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It’s been quite some time since Nordstrom announced that they were going to be opening their first Nordstrom Rack store in Canada; and since then, there has been significant buzz around when this was going to happen.
With four snowstorms hitting the Northeast in March, seasons are blurring as late winter/early spring is seemingly colder and snowier than ever. Contrary to early ads touting sandal weather, boot sales in March have grown the last two years, with the top growing cities being New York, Philadelphia, Chicago and Boston.
Fashion footwear and accessories players are looking for opportunity in 2018, following a soft 2017.
I’m just a sample of one, but I witnessed what I thought to be healthy crowds at a suburban New York mall on Black Friday. I also heard from a few others (who braved outlet centers!) that cars were being turned away due to lack of available parking.
The U.S. sports industry is in a downward spiral, and price is the primary driver. Retail must return to the days of inspirational and aspirational products that surprise and delight consumers.
Those of you who have seen my presentations know that I use the occasional emoji in trying to make some of my points, channeling the primary communication style of my five-year-old daughter and pre-teen nieces.
Sneakers! Mules! Over the Knee Boots! Ankle Booties! Over the past few years it seems that every fashion conversation starts and ends with footwear.
In the mid-‘90s, as a junior in college, I asked my boyfriend, Ross, (now husband) to buy me shoes for our one-year anniversary, rather than roses. The pair in question: Steve Madden chunky black loafers.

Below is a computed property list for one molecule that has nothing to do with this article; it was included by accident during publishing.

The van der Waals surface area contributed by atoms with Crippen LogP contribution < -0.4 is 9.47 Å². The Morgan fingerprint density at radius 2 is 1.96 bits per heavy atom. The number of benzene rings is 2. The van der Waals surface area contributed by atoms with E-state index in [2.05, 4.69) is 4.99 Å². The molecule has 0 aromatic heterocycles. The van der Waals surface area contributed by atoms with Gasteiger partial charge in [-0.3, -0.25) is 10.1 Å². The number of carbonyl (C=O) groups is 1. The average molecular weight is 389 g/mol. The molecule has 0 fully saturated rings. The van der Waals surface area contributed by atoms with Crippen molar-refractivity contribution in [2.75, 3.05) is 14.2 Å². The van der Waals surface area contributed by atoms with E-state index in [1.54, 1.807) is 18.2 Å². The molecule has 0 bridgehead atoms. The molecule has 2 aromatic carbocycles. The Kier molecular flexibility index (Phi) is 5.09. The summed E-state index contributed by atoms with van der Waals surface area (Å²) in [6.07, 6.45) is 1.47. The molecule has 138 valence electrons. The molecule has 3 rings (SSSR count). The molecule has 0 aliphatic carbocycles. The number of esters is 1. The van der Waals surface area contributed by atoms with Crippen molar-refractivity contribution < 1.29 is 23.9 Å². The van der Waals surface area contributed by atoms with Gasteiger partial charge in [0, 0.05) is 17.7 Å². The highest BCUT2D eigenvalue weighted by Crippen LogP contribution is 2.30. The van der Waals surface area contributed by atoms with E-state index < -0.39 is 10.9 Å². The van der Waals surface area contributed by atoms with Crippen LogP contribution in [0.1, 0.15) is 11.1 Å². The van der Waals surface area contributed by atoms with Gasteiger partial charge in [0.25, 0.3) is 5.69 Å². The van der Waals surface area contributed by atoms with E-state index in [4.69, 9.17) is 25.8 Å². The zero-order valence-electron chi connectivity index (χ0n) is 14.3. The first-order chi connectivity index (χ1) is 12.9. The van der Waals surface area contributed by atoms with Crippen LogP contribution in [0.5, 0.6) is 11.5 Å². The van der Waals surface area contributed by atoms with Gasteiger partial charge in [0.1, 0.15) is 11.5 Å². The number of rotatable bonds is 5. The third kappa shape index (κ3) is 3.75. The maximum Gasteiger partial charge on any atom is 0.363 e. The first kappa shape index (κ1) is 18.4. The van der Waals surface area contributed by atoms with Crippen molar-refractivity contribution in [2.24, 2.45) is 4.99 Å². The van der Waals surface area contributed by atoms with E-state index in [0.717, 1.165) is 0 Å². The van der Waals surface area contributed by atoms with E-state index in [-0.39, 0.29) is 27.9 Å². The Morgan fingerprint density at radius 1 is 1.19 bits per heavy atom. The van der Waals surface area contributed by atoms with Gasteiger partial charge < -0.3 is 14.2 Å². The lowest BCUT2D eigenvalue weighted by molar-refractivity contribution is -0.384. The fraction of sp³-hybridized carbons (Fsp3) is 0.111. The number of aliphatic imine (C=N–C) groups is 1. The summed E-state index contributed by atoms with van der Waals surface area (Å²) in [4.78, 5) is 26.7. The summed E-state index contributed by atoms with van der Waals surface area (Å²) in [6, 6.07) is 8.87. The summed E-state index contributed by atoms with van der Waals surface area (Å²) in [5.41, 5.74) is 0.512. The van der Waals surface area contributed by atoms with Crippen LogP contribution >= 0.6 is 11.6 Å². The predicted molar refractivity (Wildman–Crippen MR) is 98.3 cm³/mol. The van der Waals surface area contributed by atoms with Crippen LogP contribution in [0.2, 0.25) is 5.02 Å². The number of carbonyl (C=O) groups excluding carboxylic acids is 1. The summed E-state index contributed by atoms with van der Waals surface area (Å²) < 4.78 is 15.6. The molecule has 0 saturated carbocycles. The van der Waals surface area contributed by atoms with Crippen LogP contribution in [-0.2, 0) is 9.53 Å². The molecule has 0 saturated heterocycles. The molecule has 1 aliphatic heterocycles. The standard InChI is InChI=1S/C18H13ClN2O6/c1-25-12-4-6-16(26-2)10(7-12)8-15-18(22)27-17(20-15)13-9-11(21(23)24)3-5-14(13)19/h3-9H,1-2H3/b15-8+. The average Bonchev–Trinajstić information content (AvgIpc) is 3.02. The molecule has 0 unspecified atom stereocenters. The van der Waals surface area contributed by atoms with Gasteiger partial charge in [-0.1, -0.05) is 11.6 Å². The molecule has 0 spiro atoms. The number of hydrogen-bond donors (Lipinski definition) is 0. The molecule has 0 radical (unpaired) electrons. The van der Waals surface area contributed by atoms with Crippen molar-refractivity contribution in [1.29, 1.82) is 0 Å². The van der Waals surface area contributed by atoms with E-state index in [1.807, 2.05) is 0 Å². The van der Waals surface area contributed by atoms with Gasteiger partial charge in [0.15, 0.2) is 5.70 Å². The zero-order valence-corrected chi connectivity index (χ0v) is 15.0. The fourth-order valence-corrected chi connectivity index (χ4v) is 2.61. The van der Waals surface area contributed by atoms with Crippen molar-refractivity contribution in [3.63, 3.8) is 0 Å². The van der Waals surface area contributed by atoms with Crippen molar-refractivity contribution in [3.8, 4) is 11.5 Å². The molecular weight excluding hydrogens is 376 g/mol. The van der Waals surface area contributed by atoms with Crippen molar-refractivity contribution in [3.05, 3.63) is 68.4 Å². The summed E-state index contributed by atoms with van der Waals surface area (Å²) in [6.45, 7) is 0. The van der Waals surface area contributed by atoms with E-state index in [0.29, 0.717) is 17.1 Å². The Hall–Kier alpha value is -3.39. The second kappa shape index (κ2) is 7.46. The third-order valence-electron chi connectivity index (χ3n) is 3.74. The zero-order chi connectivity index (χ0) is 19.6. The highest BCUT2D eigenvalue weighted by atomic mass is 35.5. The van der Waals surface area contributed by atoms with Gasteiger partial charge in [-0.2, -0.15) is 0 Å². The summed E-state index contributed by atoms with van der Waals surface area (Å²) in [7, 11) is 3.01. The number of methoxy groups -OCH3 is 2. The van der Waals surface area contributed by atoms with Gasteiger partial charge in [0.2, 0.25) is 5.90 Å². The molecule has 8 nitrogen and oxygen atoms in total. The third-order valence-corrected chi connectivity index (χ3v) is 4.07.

In a recent blog I highlighted some of the major differences between Millennials and Generation Z. I get a lot of questions on how to understand the profile and values of Gen Z, and for brands and retailers it’s certainly necessary to understand this important next generation.
Contrary to the positive overall results we saw in the first quarter of 2015 and 2016, Q1 was a mixed bag that left the total U.S. athletic footwear market down 3 percent for the first three months of 2017.
This year will be one full of change for fashion at retail – some is overdue, some is driven, but all of it is necessary.
It’s the end of another fascinating year for the U.S. sports business, so that means predictions time!
Why should ugly sweaters and pajamas get all the attention? Holiday is a great opportunity to promote footwear as well. Almost one-quarter of annual, total footwear dollar sales are generated in November and December*, and for certain categories that percentage is steadily increasing. In addition, last month almost half of consumers reported that they planned to purchase footwear as a gift this holiday season**.
Adidas has opened its largest store in the world on Fifth Avenue in New Your City and it is amazing.
The hottest trend in the U.S. athletic shoe market right now is classic, or retro, footwear. The overall classics category is growing at a +29 percent pace for 2016 so far through October, according to retail sales data from The NPD Group – five percentage points greater than this time in 2015 and currently the strongest player in the athletic footwear market. While retro basketball shoes have been hot for more than a decade, retro running and retro tennis are now growing quickly as well.
Last holiday season was a particularly strong one for many major aspects of the sports business. There are several factors making this year’s challenging for the industry, but while this year won’t top last, I still expect a fair holiday performance for the world of sports retail.
U.S. athletic footwear results in Q3 were softer than they were in the first two quarters of the year, with dollar sales growing by only 2 percent for the quarter, compared to the mid-single digits for the first two quarters.
Everything seems faster today. Change is happening more quickly than ever, and nowhere is this need for speed more evident than in the sports industry.
Donald Trump shocked the world on Tuesday night with his presidential win. His victory could have deep implications for the sports industry, and the footwear market in particular.
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